Assad's tanks move on Aleppo fighters |
Arab News - 09 August, 2012
Syrian tanks stormed an opposition-held district of Aleppo yesterday, sparking fierce clashes that a security official said marked the start of a long-threatened ground assault on the key battleground city.
The assault on the country’s commercial capital came as Amnesty International raised concerns about the plight of civilians in the city and warned both sides they would be held accountable for any attacks on civilians.
“The assault has genuinely begun,” the security official in Damascus told AFP.
“The army is advancing to cut (the southwestern rebel redoubt of) Salaheddin in two. It will not take long, even if there are still some pockets of resistance.”
On Sunday, an official had said the army had massed 20,000 troops for the assault to recover Aleppo, of which the rebels claim they hold half. He said the insurgents had 6,000-8,000 men.
Wassel Ayub, a commander of the rebel Free Syrian Army, told AFP “regime forces advanced into Al-Malaab Street (in Salaheddin) with tanks and armored vehicles, and fierce fighting is now taking place in the area.”
A rebel commander said his men were being prevented from mounting a counter-attack by snipers.
The army first shelled several districts of the northwestern city before dawn.
Sixteen civilians were killed in Aleppo and in the rest of the same province, with six more elsewhere in the country, the Syrian Observatory for Human Rights said.
Among the dead were a woman and her two children, killed when a shell struck their house in Al-Mashatiyah neighborhood, the Observatory said.
A total of 225 people — mostly civilians — died in Syria on Tuesday. That made it one of the worst days for casualties in the 17-month uprising that the Observatory said last week had cost more than 21,000 lives.
The neighborhoods of Qatarji, Tariq Al-Bab and Shaar also came under heavy shelling.
The Syrian Revolution General Council, a network of activists on the ground, reported overnight shelling in the neighborhoods of Al-Kalassa, Shaar, Sukari and Tariq Al-Bab as well as heavy artillery fire aimed at the Bustan Al-Qasr and Fardoss districts.
In Lebanon, a dozen shells from the Syrian side of the border struck overnight, causing no casualties, a security official in northern Lebanon said.
Amnesty International showed satellite images indicating an apparent increased use of heavy weapons in the area.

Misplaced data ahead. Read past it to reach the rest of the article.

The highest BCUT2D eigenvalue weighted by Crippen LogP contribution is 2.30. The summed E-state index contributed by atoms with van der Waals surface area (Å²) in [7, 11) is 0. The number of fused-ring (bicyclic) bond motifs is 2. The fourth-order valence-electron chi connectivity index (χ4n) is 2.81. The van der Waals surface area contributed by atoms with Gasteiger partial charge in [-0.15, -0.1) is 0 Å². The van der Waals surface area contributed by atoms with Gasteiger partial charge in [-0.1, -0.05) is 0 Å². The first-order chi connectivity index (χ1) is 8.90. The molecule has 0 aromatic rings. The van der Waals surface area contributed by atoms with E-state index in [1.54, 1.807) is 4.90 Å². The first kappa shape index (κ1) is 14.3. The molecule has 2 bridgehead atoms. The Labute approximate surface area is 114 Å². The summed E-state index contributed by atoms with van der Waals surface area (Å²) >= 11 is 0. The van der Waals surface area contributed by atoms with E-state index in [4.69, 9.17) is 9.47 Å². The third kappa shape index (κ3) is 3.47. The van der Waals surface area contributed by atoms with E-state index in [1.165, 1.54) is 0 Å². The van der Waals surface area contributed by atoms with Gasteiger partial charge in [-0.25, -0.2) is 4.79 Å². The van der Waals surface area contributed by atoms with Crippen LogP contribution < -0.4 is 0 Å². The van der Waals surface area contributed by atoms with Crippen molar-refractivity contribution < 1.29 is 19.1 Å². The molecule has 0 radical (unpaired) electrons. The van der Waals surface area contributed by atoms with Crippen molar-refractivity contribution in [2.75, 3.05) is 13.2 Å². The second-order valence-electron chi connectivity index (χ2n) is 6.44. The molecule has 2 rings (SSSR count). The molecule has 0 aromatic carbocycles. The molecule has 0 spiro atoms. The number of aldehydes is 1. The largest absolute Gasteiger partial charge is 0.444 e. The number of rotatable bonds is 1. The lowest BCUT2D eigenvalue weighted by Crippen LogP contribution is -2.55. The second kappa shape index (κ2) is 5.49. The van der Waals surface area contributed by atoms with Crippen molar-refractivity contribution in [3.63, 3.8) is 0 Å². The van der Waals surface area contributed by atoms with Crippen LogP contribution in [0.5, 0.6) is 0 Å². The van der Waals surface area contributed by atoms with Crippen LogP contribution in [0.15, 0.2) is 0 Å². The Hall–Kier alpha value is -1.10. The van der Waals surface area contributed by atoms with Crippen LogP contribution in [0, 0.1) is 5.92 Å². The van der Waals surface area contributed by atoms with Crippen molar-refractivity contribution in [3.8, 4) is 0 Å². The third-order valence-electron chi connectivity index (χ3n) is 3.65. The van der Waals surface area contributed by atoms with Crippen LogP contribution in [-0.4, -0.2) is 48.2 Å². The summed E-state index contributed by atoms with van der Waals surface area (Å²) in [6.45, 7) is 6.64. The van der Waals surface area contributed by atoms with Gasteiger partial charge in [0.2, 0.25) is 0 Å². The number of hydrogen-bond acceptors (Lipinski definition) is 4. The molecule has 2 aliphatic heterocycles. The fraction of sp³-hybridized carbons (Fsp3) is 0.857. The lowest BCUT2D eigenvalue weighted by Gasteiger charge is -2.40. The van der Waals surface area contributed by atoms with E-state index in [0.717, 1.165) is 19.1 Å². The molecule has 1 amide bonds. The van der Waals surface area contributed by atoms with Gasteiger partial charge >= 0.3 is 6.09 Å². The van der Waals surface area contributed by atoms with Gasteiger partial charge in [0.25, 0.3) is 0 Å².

It warned forces loyal to President Bashar Assad that attacks on civilians would not go unpunished.
“Amnesty International is sending a clear message to both sides in the fighting: Any attacks against civilians will be clearly documented so that those responsible can be held accountable,” Amnesty’s Christoph Koettl said.
The London-based watchdog said images from Anadan, a small town near Aleppo, revealed more than 600 probable artillery impact craters from the fierce fighting over the city.
It said an image from July 31 showed what seemed to be artillery impact craters next to what appeared to be a residential housing complex in Anadan.
Amnesty said it was concerned the deployment of heavy weaponry in residential areas would lead to further human rights abuses and grave breaches of international law.
On Tuesday, Assad vowed to crush the rebellion that erupted in March 2011.
“The Syrian people and their government are determined to purge the country of terrorists and to fight the terrorists without respite,” he was quoted by state news agency SANA as telling a visiting Iranian envoy, using his regime’s terminology for rebel fighters.
Assad had earlier appeared on television for the first time in more than two weeks in a meeting with Saeed Jalili, a top aide to Iranian supreme leader Ayatollah Ali Khamenei.
Jalili offered Assad his country’s backing, saying Tehran would “never allow the resistance axis — of which Syria is an essential pillar — to break.
“What is happening in Syria is not an internal issue but a conflict between the axis of resistance on the one hand, and the regional and global enemies of this axis on the other,” he said.
On Wednesday, Iranian Foreign Minister Ali Akbar Salehi said retired members of the Revolutionary Guards and army were among the 48 Iranians taken hostage in Syria by rebels.
“A number of the (hostages) are retired members of the Guards and the army. Some others were from other ministries,” Salehi was quoted as telling reporters as he flew back from Turkey, which he asked for help in freeing the Iranians.
It was the first time Tehran admitted any of those abducted had a connection to its military, having previously insisted the 48 Iranians were only pilgrims traveling to a Muslim holy site in Damascus.
On Tuesday, Jordan’s King Abdallah said Assad might make a “worst case scenario” retreat to an Alawite stronghold if he falls from power.
“I have a feeling that if he can’t rule Greater Syria, then maybe an Alawi enclave is Plan B,” Abdallah said in an interview with US television network CBS.
“That means that everybody starts land grabbing which makes no sense to me. If Syria then implodes on itself that would create problems that would take decades for us to come back from.”
King Abdallah predicted Assad would keep up his brutal crackdown to cling to power because he “believes that he is in the right.”